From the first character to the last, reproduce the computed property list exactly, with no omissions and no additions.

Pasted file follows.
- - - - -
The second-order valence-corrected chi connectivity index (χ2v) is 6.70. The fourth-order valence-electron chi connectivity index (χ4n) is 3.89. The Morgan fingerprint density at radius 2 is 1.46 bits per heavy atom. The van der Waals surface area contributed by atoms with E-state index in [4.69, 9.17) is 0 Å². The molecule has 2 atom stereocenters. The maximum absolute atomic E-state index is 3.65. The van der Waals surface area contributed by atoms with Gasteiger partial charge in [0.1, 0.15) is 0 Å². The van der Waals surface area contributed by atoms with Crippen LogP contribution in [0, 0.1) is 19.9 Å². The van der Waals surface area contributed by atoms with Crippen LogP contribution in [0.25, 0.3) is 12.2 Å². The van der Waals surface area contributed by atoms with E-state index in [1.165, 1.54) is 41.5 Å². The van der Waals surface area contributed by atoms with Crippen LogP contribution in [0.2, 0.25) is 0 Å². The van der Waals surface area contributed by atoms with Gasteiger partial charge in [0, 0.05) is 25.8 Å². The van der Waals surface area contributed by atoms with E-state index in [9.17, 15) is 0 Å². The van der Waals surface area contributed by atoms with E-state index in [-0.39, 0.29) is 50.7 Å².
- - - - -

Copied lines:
The second-order valence-corrected chi connectivity index (χ2v) is 6.70. The fourth-order valence-electron chi connectivity index (χ4n) is 3.89. The Morgan fingerprint density at radius 2 is 1.46 bits per heavy atom. The van der Waals surface area contributed by atoms with E-state index in [4.69, 9.17) is 0 Å². The molecule has 2 atom stereocenters. The maximum absolute atomic E-state index is 3.65. The van der Waals surface area contributed by atoms with Gasteiger partial charge in [0.1, 0.15) is 0 Å². The van der Waals surface area contributed by atoms with Crippen LogP contribution in [0, 0.1) is 19.9 Å². The van der Waals surface area contributed by atoms with Crippen LogP contribution in [0.25, 0.3) is 12.2 Å². The van der Waals surface area contributed by atoms with E-state index in [1.165, 1.54) is 41.5 Å². The van der Waals surface area contributed by atoms with Crippen LogP contribution in [0.2, 0.25) is 0 Å². The van der Waals surface area contributed by atoms with Gasteiger partial charge in [0, 0.05) is 25.8 Å². The van der Waals surface area contributed by atoms with E-state index in [9.17, 15) is 0 Å². The van der Waals surface area contributed by atoms with E-state index in [-0.39, 0.29) is 50.7 Å².